- Choose a name for your LLC. This should be the name of your business. It can be your personal name, but it doesn’t have to be. A lot of real estate agents and real estate investors have a fairly generic LLC name but do business under a more marketable persona.
- File the Articles of Organization with your state’s Secretary of State office — here’s an example of the Texas SoS platform. You can usually do this online, and it shouldn’t cost more than a few hundred dollars. Strictly speaking, the filing is usually under a hundred dollars, but you may pay a couple hundred to a service that creates small business documents.
- Create an Operating Agreement for your LLC. This is a document that outlines how your LLC will be governed and how it will operate. You don’t need to file this with the state, but it’s a good idea to have one for liability protection and to create a structure for your business entity. At the same time, consider creating a financial and business plan.
- Get an Employer Identification Number (EIN) from the IRS. This is basically a social security number for your business. You’ll need this to open a business bank account and file taxes. Don’t pay a service to do this. While paying a service to create your Articles of Organization or your Operating Agreement might make sense, an EIN just requires a single fast, simple form.
- Open a business bank account. This will help you keep your personal and business finances separate. At the same time, consider establishing a business credit card or a business line of credit to start building your business credit — which is separate from your personal credit.
- Comply with any additional requirements in your state. Some states have additional requirements for LLCs, such as getting a business license. Check with your local City Hall to find out the requirements for operating a business in your area.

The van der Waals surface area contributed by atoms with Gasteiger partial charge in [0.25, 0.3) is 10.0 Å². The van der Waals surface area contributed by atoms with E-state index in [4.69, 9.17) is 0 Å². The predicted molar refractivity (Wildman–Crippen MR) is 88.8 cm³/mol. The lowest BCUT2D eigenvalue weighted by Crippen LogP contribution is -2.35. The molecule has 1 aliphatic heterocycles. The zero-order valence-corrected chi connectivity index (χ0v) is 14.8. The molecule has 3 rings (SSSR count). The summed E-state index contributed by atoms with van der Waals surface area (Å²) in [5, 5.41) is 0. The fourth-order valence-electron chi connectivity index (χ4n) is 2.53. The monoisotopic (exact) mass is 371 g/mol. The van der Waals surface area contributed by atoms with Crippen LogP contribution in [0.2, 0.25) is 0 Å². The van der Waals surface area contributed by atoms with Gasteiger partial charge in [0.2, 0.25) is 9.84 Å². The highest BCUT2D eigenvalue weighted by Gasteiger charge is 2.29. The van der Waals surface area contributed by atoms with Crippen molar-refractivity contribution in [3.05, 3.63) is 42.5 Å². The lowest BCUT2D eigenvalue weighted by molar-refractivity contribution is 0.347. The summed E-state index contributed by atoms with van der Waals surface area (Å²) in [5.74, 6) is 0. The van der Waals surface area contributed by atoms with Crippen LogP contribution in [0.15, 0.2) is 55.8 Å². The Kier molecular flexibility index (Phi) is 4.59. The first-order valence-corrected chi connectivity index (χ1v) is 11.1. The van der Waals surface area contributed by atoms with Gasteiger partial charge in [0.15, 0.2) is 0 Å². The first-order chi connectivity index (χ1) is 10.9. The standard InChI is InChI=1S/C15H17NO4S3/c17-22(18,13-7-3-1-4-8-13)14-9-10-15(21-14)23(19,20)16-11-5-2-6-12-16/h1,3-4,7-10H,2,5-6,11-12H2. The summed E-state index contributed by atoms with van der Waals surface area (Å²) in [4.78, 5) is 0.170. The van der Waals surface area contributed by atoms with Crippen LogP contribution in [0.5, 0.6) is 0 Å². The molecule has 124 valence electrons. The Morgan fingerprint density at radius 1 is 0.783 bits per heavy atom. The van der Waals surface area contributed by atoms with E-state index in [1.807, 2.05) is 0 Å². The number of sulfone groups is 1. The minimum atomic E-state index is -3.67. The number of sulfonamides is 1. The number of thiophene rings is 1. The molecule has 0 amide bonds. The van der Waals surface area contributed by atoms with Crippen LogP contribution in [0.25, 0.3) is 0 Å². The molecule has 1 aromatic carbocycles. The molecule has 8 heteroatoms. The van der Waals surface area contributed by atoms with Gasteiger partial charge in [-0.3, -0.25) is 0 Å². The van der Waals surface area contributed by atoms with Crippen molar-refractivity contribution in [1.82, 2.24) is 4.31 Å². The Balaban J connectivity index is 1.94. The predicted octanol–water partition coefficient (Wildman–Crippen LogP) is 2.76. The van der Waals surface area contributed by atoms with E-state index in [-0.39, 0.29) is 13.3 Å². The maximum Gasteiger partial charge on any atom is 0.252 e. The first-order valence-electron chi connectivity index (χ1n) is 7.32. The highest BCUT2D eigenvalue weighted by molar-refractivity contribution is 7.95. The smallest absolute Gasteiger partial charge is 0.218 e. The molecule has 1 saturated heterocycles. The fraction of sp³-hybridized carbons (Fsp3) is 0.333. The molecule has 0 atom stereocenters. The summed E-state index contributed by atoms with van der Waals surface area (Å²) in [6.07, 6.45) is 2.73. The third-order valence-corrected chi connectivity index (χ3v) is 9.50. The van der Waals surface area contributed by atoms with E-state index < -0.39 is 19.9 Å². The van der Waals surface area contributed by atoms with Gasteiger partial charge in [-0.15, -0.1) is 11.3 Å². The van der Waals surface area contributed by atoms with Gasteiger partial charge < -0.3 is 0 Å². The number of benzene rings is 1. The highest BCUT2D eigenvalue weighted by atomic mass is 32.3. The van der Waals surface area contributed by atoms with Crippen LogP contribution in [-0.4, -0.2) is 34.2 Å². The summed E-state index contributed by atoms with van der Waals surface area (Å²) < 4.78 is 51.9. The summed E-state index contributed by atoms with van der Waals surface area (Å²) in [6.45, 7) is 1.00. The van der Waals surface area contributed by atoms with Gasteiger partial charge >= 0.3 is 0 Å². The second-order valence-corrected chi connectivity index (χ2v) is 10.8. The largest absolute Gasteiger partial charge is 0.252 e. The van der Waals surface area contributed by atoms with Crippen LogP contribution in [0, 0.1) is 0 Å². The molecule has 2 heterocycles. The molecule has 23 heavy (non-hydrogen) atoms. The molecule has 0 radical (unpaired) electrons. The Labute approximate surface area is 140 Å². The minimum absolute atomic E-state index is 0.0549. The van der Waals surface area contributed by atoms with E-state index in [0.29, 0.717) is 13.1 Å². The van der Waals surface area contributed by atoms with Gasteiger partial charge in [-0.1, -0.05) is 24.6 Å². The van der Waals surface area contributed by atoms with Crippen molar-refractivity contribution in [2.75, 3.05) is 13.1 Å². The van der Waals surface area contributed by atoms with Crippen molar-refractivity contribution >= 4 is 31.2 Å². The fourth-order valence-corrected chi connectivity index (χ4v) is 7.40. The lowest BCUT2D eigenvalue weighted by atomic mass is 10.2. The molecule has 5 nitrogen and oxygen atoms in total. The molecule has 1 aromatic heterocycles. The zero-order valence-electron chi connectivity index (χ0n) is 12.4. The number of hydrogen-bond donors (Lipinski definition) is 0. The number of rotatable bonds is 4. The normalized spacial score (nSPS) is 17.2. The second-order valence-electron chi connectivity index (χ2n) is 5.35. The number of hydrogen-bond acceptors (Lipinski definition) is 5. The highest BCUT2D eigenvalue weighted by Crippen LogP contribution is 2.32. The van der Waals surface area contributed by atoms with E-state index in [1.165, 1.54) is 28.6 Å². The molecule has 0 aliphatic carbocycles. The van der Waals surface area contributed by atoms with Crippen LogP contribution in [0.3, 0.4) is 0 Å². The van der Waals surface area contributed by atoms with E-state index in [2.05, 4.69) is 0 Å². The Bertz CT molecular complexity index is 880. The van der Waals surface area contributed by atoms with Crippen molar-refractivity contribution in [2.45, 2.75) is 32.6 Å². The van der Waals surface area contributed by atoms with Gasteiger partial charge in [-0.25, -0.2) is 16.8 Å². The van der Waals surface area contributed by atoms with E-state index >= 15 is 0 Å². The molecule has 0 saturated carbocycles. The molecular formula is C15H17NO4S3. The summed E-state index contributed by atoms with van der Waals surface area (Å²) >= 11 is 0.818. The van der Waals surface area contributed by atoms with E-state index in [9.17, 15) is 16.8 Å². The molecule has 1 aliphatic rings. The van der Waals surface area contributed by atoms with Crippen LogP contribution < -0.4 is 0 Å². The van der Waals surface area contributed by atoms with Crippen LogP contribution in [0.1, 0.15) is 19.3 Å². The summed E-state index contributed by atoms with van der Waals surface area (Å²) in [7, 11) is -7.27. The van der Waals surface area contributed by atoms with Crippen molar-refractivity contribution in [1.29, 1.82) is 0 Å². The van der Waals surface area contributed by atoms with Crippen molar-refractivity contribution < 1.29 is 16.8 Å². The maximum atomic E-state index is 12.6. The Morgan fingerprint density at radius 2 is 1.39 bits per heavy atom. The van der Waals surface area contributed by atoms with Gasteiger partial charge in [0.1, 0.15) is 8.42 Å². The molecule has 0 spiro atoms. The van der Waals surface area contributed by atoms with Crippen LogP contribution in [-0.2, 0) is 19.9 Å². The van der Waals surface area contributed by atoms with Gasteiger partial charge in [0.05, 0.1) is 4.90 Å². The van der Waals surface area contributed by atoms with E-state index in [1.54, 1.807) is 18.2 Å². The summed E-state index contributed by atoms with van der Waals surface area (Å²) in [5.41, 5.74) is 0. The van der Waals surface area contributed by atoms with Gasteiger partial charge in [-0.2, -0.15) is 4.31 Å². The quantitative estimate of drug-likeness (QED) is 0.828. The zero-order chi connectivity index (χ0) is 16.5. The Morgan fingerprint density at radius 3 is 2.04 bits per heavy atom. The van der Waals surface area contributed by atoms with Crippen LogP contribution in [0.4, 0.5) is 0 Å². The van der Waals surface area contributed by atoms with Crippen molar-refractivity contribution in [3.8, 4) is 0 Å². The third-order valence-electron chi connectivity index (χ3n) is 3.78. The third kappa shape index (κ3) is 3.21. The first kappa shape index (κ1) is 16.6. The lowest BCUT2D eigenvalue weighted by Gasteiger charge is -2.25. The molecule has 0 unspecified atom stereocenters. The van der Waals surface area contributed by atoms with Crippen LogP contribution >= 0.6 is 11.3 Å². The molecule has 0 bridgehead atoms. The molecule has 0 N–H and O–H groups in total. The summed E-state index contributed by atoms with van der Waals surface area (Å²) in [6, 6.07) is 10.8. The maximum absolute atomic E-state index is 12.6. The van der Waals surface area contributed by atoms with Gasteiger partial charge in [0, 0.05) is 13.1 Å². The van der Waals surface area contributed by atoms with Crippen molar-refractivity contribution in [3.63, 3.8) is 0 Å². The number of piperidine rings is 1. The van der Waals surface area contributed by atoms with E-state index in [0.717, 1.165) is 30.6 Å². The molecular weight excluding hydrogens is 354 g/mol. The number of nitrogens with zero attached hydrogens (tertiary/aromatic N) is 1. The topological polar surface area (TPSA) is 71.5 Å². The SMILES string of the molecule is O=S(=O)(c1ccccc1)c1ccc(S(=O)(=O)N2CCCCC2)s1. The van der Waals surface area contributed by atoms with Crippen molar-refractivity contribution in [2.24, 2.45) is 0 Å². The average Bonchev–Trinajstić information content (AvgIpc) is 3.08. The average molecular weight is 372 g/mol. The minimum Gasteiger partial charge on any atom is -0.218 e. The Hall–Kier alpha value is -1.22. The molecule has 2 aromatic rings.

- Start tracking your business expenses. Now, you should start separating your business and personal expenses and income. You can get help by signing up for an accounting system like QuickBooks or Freshbooks.
- Schedule your tax returns and annual filings. Note that as an LLC, you need to file your tax returns and your annual registration on time. Put it on your calendar. If you don’t file your taxes on time (even if you’ve made no money!), you could get fined or otherwise penalized.
Don’t want to do it all on your own? Services like LegalZoom make it easy to create the documents you need. Keep in mind — different states will have different forms, processes, and regulations. You can’t always trust the advice you find online; you need to pull local data. When in doubt, talk to the Business Development department of your city.
|What is personal liability?|
Every business owner needs to separate their personal and business transactions. An LLC offers limited liability protection — but you could still bear personal liability if you mix your funds. For instance, you could overcharge someone and then use that money to pay your mortgage — at that point, your personal funds become involved in a business transaction.